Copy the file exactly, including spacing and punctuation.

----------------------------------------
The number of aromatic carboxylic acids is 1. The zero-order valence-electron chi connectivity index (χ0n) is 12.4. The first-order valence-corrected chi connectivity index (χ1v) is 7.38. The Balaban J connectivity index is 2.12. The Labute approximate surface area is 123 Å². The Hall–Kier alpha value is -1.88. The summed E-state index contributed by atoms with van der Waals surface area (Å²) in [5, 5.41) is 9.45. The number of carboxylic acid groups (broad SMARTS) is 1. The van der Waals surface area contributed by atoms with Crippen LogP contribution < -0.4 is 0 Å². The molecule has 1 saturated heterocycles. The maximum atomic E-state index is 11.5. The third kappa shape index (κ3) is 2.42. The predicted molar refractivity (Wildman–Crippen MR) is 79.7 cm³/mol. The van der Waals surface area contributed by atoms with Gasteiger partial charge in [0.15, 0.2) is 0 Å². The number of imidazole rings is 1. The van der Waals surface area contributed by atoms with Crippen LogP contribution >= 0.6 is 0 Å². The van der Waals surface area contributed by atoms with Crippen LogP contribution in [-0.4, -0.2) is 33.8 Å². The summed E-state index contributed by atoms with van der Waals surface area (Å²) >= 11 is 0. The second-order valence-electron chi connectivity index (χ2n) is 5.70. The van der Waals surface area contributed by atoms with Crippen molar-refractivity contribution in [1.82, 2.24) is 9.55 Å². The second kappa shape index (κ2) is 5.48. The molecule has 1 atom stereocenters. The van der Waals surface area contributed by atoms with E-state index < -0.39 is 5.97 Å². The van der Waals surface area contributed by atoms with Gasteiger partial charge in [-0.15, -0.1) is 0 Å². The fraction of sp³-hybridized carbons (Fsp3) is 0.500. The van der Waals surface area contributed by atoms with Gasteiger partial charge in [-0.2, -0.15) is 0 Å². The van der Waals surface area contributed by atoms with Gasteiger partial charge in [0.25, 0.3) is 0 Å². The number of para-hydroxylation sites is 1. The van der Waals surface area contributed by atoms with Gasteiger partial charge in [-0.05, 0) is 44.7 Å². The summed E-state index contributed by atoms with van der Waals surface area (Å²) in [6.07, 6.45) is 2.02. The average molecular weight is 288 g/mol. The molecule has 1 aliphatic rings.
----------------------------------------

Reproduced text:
The number of aromatic carboxylic acids is 1. The zero-order valence-electron chi connectivity index (χ0n) is 12.4. The first-order valence-corrected chi connectivity index (χ1v) is 7.38. The Balaban J connectivity index is 2.12. The Labute approximate surface area is 123 Å². The Hall–Kier alpha value is -1.88. The summed E-state index contributed by atoms with van der Waals surface area (Å²) in [5, 5.41) is 9.45. The number of carboxylic acid groups (broad SMARTS) is 1. The van der Waals surface area contributed by atoms with Crippen LogP contribution < -0.4 is 0 Å². The molecule has 1 saturated heterocycles. The maximum atomic E-state index is 11.5. The third kappa shape index (κ3) is 2.42. The predicted molar refractivity (Wildman–Crippen MR) is 79.7 cm³/mol. The van der Waals surface area contributed by atoms with Gasteiger partial charge in [0.15, 0.2) is 0 Å². The number of imidazole rings is 1. The van der Waals surface area contributed by atoms with Crippen LogP contribution >= 0.6 is 0 Å². The van der Waals surface area contributed by atoms with Crippen LogP contribution in [-0.4, -0.2) is 33.8 Å². The summed E-state index contributed by atoms with van der Waals surface area (Å²) >= 11 is 0. The second-order valence-electron chi connectivity index (χ2n) is 5.70. The van der Waals surface area contributed by atoms with Crippen molar-refractivity contribution in [1.82, 2.24) is 9.55 Å². The second kappa shape index (κ2) is 5.48. The molecule has 1 atom stereocenters. The van der Waals surface area contributed by atoms with E-state index < -0.39 is 5.97 Å². The van der Waals surface area contributed by atoms with Gasteiger partial charge in [-0.15, -0.1) is 0 Å². The fraction of sp³-hybridized carbons (Fsp3) is 0.500. The van der Waals surface area contributed by atoms with Gasteiger partial charge in [-0.2, -0.15) is 0 Å². The van der Waals surface area contributed by atoms with Gasteiger partial charge in [0.25, 0.3) is 0 Å². The number of para-hydroxylation sites is 1. The van der Waals surface area contributed by atoms with Gasteiger partial charge in [-0.05, 0) is 44.7 Å². The summed E-state index contributed by atoms with van der Waals surface area (Å²) in [6.07, 6.45) is 2.02. The average molecular weight is 288 g/mol. The molecule has 1 aliphatic rings.